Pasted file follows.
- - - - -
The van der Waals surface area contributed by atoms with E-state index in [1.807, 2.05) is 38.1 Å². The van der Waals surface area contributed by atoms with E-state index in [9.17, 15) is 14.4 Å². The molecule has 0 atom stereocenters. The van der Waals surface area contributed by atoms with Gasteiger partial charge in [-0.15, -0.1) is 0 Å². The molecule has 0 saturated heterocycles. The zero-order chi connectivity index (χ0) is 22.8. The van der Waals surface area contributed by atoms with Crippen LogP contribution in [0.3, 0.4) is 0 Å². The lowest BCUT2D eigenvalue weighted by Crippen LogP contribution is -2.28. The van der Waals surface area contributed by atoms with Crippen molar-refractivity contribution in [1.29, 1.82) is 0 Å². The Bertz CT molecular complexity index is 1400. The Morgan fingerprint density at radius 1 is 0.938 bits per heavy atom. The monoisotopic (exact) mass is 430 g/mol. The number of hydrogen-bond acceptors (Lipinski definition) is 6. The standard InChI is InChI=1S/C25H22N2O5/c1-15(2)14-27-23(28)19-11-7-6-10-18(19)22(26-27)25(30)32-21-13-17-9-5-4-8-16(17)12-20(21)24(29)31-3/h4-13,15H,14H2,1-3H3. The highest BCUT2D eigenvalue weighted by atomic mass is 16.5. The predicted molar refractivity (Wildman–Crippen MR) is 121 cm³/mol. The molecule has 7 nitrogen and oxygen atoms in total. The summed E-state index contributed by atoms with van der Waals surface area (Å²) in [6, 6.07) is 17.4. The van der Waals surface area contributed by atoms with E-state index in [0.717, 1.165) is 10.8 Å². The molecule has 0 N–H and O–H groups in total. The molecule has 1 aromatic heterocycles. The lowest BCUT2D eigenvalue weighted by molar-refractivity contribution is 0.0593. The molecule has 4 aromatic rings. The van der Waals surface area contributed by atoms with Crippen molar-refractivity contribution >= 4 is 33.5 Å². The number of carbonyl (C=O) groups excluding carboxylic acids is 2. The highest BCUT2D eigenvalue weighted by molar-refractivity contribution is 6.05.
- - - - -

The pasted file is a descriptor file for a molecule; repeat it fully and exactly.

The van der Waals surface area contributed by atoms with E-state index in [1.807, 2.05) is 38.1 Å². The van der Waals surface area contributed by atoms with E-state index in [9.17, 15) is 14.4 Å². The molecule has 0 atom stereocenters. The van der Waals surface area contributed by atoms with Gasteiger partial charge in [-0.15, -0.1) is 0 Å². The molecule has 0 saturated heterocycles. The zero-order chi connectivity index (χ0) is 22.8. The van der Waals surface area contributed by atoms with Crippen LogP contribution in [0.3, 0.4) is 0 Å². The lowest BCUT2D eigenvalue weighted by Crippen LogP contribution is -2.28. The van der Waals surface area contributed by atoms with Crippen molar-refractivity contribution in [1.29, 1.82) is 0 Å². The Bertz CT molecular complexity index is 1400. The Morgan fingerprint density at radius 1 is 0.938 bits per heavy atom. The monoisotopic (exact) mass is 430 g/mol. The number of hydrogen-bond acceptors (Lipinski definition) is 6. The standard InChI is InChI=1S/C25H22N2O5/c1-15(2)14-27-23(28)19-11-7-6-10-18(19)22(26-27)25(30)32-21-13-17-9-5-4-8-16(17)12-20(21)24(29)31-3/h4-13,15H,14H2,1-3H3. The highest BCUT2D eigenvalue weighted by atomic mass is 16.5. The predicted molar refractivity (Wildman–Crippen MR) is 121 cm³/mol. The molecule has 7 nitrogen and oxygen atoms in total. The summed E-state index contributed by atoms with van der Waals surface area (Å²) in [6, 6.07) is 17.4. The van der Waals surface area contributed by atoms with E-state index in [0.717, 1.165) is 10.8 Å². The molecule has 0 N–H and O–H groups in total. The molecule has 1 aromatic heterocycles. The lowest BCUT2D eigenvalue weighted by molar-refractivity contribution is 0.0593. The molecule has 4 aromatic rings. The van der Waals surface area contributed by atoms with Crippen molar-refractivity contribution >= 4 is 33.5 Å². The number of carbonyl (C=O) groups excluding carboxylic acids is 2. The highest BCUT2D eigenvalue weighted by molar-refractivity contribution is 6.05.